One of the lesser-heralded features in iOS7 is “iBeacon,” Apple’s implementation of Bluetooth Low Energy (BLE) technology. To the extent anyone is talking about this yet, iBeacon has been seen as a rival to the Near Field Communication (NFC) technology used by Samsung, or a convenient way to pipe coupons into your phone. But history will look back at it as a major step forward in manifesting the Internet of Things, and in eroding any remaining illusions of privacy we have in our physical whereabouts.
How BLE Works
BLE is a means of transferring data. Beacons using BLE are tiny, wireless sensors that transmit data within a 10-meter range. At present, they support only low data rates and send only small data packets, but these are perfect for interacting with iPhones and wearable computing devices such as smart watches and fitness trackers.
In light of the current proliferation in such devices, therefore, it’s safe to say that in the near future we may carry a half-dozen devices or more that are equipped with BLE or equivalent technology.
One of the most obvious applications of BLE is micro-location geofencing. GPS technology is great for determining your approximate location to within a few feet, but it relies on satellites that can’t see into buildings very well. A mobile device running iBeacon or other BLE technology, however, can interact with nearby beacons to determine its precise location, even indoors.
Set up around a store, they could detect shoppers entering and exiting, and send them coupons (customized to your unique shopper profile) or even internal directions. Picture Minority Report without the retinal scans. You could even pay for goods without ever pulling out your phone, just like the newest vehicles will open their doors even when your key stays in your pocket. PayPal is already developing just such an app using BLE.
A Data Infrastructure
The real potential of BLE lies not in coupons, but in the Internet of Things (IOT)–the burgeoning trend towards making physical objects internet-connected and digitally interactive. Just like humans can’t meaningfully interact with the world around them without their five senses, so too will IOT-enabled objects lack interactivity without some means of sensing and communicating with their surroundings. BLE and iBeacons are a major step toward providing that ability.
Moreover, as I’ve written about before, each one of those beacons will be able, in theory, to have its own unique IP address on the internet. Last year’s update of the Internet Protocal address system from IPv4 to IPv6 increased the total number of IP addresses from a mere 4.3 billion–a number we’ve already reached–to 340 undecillion (i.e., 340 trillion trillion trillion). As I wrote then, “literally every single one of those units–every Barbie doll, toilet paper roll, and random chatski–can have its own unique IP address on the internet. Each becomes a data point capable of reporting its exact physical location on a real-time, global map. ”
BLE is especially exciting for those developing augmented reality (AR) technology. AR enthusiasts (like me) envision what they call a “clickable world,” where a person can physically interact with a physical object and get a digital response. Imagine, for example, touching your bathroom mirror to get a display of the morning’s news. Or picking up an item from a store shelf and seeing a digital readout in mid-air about the product. Or seeing a business’s store hours and sale information from the sidewalk just by pointing at a building.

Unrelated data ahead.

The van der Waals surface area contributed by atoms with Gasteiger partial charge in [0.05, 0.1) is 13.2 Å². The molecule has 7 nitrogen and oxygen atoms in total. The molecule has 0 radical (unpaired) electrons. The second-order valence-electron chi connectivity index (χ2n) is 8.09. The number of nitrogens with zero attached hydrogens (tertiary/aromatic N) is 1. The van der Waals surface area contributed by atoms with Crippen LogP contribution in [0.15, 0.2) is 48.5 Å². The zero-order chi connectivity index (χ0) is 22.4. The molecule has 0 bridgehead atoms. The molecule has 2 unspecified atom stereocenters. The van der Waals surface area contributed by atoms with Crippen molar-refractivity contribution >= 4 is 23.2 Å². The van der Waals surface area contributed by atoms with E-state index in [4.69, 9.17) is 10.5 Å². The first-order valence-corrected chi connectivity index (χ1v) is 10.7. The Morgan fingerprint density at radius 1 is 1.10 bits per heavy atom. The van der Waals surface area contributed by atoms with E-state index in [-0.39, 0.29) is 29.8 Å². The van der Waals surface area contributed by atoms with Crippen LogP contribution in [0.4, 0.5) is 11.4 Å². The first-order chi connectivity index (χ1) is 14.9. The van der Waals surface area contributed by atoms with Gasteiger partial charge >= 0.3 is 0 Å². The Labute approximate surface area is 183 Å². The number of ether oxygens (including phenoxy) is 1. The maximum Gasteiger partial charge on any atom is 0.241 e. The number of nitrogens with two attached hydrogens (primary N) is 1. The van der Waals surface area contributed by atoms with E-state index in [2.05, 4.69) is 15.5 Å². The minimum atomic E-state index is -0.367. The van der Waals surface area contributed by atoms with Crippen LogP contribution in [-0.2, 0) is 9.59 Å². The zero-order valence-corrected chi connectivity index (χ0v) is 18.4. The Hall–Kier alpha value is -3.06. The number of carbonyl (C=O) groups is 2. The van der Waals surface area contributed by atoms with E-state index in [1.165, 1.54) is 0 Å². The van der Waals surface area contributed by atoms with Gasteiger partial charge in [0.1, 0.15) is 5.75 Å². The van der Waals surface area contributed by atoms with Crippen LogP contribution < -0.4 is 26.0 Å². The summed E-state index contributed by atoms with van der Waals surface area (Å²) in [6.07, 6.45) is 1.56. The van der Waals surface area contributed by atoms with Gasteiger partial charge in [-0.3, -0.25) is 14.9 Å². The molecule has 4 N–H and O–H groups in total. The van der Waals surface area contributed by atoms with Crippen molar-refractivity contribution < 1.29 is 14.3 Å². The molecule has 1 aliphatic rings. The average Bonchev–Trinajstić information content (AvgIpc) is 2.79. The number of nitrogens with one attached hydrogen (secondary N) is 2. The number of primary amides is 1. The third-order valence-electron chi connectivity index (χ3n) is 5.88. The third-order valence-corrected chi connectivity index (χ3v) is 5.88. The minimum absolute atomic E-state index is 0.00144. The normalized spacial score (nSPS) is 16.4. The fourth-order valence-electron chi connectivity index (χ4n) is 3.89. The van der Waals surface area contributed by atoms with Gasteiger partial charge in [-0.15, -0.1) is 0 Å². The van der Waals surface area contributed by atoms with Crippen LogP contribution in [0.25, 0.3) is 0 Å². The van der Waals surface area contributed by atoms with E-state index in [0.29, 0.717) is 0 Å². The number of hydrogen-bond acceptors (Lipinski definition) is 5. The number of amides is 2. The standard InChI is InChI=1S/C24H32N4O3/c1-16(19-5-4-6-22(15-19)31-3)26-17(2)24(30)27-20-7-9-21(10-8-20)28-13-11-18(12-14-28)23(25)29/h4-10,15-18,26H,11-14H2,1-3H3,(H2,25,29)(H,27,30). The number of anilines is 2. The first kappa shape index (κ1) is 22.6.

Interactions like these are limited only by our imaginations. We will certainly see even more creative and useful applications emerge once BLE beacons become more widespread. Just like a real estate developer needs an infrastructure of water pipes and power lines in order to build a subdivision of houses, so too will software developers need an infrastructure of BLE or similar sensors in place before the Internet of Things truly takes shape.
Walking in Snow
Once more people are using this infrastructure, though, its consequences will become more apparent. Digitizing our physical interactions will create a digital record of our movements and whereabouts that had never previously existed. For advertisers and retailers, this will be a goldmine of information just like social media was before it–a brand-new trove of personal data that can be used to send out even more precisely targeted commercial solicitations. Without doubt, those providing IOT services will not only want to recognize who we are, but also to remember where we’ve been.
And just like we do online now, many users will consent to their information being collected in this manner. The convenience factor will be huge. Just like I want my webmail service to remember who I am without having to re-type my password every time, so too will I want my clothing store to remember my size, my restaurant to remember my favorite meals, my grocery store to remember the location of my favorite items, and the news feeds that I’ll see projected everywhere to remember my favorite topics.
But others will be remembering that data as well. Thanks to Edward Snowden and the NSA, the world is already aware of how much information private companies and the government collect about our emails and other online interactions. Law enforcement already does all it can to track a suspect’s physical movements, whether through cellular towers, IP addresses, or GPS trackers.
With a BLE infrastructure in place, however, merely walking down the street with one or more BLE-enabled devices on our persons will leave behind so much data about our physical location that it may well become possible to create precise maps of our every step going back hours, days, or even longer. It will be like tracking footprints in the snow as opposed to on a dry sidewalk.
And you thought data privacy issues were already complicated.